In New York City, seniors -- particularly those from other cultures -- often find themselves aging alone in their apartments, limited in their mobility, estranged from their children, whether by proximity or by the younger generation's busy schedules and long work hours.
Johnny Hsu, a social worker with VNSNY, connects elderly Chinese-Americans to services by helping them translate and understand mail regarding their benefits, advocating for them if something goes wrong and helping them cut through the red tape that can accompany social services. The barriers may begin with language, but they don't end there. "Even though the HRA is trying to print benefit literature in Chinese, many of my clients grew up in a culture where they didn't go to school, so they don't read Chinese," he says. "Or they speak a different dialect. And even if they understand Chinese, they don't understand the system."
Government agencies often provide field translators, but for those who speak no English, the process of connecting to someone who speaks your language can be daunting. "There are so many options before you get to a representative who speaks Russian," says Luba Dvirts, a VNSNY social worker in Brooklyn who works with immigrants from the former Soviet Union. "So I'm always next to my clients when they make the call."
Social Worker Eva Rivera helps Spanish-speaking communities in the Bronx navigate not only the language barrier, but an even "stickier" obstacle as well: human nature, sometimes better known as procrastination. Eva's clients often know they need to recertify their Medicaid, keep meaning to complete a housing application, or need to find transportation to the doctor's office. But life intervenes. "They'll put things off, like we all do -- 'I'm going to do it tomorrow,' they tell me; or they need help with transportation, but they're preoccupied about how sick they feel," Eva says.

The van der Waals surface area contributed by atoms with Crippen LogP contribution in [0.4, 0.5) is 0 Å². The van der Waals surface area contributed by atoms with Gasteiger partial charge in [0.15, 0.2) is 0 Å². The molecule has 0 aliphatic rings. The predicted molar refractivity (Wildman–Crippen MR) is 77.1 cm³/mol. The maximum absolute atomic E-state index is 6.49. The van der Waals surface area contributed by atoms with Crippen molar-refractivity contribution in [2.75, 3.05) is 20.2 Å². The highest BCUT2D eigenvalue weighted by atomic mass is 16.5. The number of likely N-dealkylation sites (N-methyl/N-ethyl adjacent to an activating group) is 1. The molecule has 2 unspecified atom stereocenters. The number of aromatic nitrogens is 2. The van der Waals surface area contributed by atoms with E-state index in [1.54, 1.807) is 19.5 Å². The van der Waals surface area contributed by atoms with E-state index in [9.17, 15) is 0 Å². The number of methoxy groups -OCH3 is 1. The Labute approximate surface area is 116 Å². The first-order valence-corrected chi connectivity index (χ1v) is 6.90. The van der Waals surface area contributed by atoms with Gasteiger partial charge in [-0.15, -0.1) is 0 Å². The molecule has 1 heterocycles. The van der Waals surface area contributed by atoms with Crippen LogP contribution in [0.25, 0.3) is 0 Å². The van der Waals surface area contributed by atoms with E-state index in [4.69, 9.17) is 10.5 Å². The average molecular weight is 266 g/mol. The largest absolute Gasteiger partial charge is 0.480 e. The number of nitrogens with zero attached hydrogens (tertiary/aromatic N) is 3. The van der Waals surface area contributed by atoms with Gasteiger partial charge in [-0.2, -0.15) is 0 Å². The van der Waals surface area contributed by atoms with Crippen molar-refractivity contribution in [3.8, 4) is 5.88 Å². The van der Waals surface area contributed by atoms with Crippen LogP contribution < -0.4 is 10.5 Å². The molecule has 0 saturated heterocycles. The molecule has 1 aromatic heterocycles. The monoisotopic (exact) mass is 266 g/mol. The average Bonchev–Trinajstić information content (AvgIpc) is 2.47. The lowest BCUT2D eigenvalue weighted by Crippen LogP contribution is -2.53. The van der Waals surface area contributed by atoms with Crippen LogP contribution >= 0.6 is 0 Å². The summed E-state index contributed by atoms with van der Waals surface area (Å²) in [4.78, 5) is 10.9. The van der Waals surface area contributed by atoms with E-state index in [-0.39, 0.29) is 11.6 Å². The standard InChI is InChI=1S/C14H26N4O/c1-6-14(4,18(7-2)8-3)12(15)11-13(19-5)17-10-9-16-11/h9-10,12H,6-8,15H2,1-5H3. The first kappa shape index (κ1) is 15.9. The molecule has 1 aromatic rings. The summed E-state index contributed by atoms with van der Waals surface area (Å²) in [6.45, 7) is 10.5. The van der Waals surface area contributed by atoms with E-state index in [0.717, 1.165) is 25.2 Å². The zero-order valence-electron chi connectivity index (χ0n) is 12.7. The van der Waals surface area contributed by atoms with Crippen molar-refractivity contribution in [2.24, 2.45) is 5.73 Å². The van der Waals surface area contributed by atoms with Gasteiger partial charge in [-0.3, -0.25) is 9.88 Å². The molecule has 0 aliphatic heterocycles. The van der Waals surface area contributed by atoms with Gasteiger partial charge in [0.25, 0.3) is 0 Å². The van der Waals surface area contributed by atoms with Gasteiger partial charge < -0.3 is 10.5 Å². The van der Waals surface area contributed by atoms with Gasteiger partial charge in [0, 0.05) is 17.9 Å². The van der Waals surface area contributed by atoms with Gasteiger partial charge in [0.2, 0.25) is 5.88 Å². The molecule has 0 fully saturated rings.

Isolation often follows immigration. Johnny provides counseling to seniors suffering from depression, an all-too-common outgrowth of aging, illness and isolation -- a condition that, for many of his clients, comes with a cultural stigma. "A lot of Chinese, especially that generation, don't want to go to a counselor or psychiatrist," he says. "They don't want to feel mentally ill." Day by day, week-by-week, he talks and listens, helping his clients with their benefit services, translating their mail, explaining their entitlements -- slowly, but surely, establishing and building up trust.
Johnny tells the story of one client, who, when they first met, was depressed, anxious, unable to sleep. "She worried a lot, about finances, about her children. She sat alone all day and just worried -- she was in bad shape," he recalls. "I went to her home and spent time with her, talked to her, helped take care of her needs and she started to trust me. Once someone starts to trust you, they'll listen to you." Eventually, Johnny's patient got counseling and some medication from a psychiatrist and things improved for her dramatically.
Shedding Pounds, Embracing the Future
One of Sherri's success-stories-in-progress is 74-year-old Janet, a Queensbridge widow whose serious chronic health problems -- including arthritis, cancer, obesity and depression -- kept her from leaving her apartment, which itself was a minefield of buckling floors and lack of adequate heating. Sherri helped connect Janet to a weight management program at Brookhaven, where she lost almost 100 pounds and has kept it off for almost a year. It was Janet who dubbed Sherri a "miracle worker."
"Before I met Sherri, I could barely make it to the bathroom," says Janet. "When I needed help, I'd bang on the walls to get my neighbor's attention. Sherri and her team have brought me back to life."
For those who are aging alone at home, depending on neighbors or family members may not be enough. If someone you know is becoming more and more isolated, if your your aging parents or spouse need more help than you are able to provide, ask a doctor about help from a social worker. Chances are, you'll soon be singing the praises of your own "miracle worker."
Have you been fortunate enough to find an unsung hero who changed your life, or the life of a loved one? Share your story below, or let us know if you have questions about how social workers might be helpful for your situation.